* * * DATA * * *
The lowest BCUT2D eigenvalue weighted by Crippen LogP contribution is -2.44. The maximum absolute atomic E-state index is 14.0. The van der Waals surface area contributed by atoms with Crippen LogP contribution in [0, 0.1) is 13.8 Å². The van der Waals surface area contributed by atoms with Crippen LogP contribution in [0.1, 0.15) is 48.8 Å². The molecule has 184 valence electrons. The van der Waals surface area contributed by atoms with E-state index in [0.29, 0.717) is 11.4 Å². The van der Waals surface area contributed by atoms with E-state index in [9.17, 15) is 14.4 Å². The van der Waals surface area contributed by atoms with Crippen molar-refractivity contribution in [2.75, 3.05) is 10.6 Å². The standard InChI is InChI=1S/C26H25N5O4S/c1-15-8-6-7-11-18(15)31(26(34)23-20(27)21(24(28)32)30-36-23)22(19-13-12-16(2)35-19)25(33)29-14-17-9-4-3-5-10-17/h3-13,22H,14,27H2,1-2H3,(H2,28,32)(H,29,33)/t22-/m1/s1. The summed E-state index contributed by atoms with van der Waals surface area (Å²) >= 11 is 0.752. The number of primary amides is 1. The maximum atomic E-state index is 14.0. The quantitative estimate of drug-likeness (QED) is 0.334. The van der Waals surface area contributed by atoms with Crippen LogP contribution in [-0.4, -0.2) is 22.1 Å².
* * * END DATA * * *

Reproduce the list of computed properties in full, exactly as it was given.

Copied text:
The lowest BCUT2D eigenvalue weighted by Crippen LogP contribution is -2.44. The maximum absolute atomic E-state index is 14.0. The van der Waals surface area contributed by atoms with Crippen LogP contribution in [0, 0.1) is 13.8 Å². The van der Waals surface area contributed by atoms with Crippen LogP contribution in [0.1, 0.15) is 48.8 Å². The molecule has 184 valence electrons. The van der Waals surface area contributed by atoms with E-state index in [0.29, 0.717) is 11.4 Å². The van der Waals surface area contributed by atoms with E-state index in [9.17, 15) is 14.4 Å². The van der Waals surface area contributed by atoms with Crippen molar-refractivity contribution in [2.75, 3.05) is 10.6 Å². The standard InChI is InChI=1S/C26H25N5O4S/c1-15-8-6-7-11-18(15)31(26(34)23-20(27)21(24(28)32)30-36-23)22(19-13-12-16(2)35-19)25(33)29-14-17-9-4-3-5-10-17/h3-13,22H,14,27H2,1-2H3,(H2,28,32)(H,29,33)/t22-/m1/s1. The summed E-state index contributed by atoms with van der Waals surface area (Å²) >= 11 is 0.752. The number of primary amides is 1. The maximum atomic E-state index is 14.0. The quantitative estimate of drug-likeness (QED) is 0.334. The van der Waals surface area contributed by atoms with Crippen LogP contribution in [-0.4, -0.2) is 22.1 Å².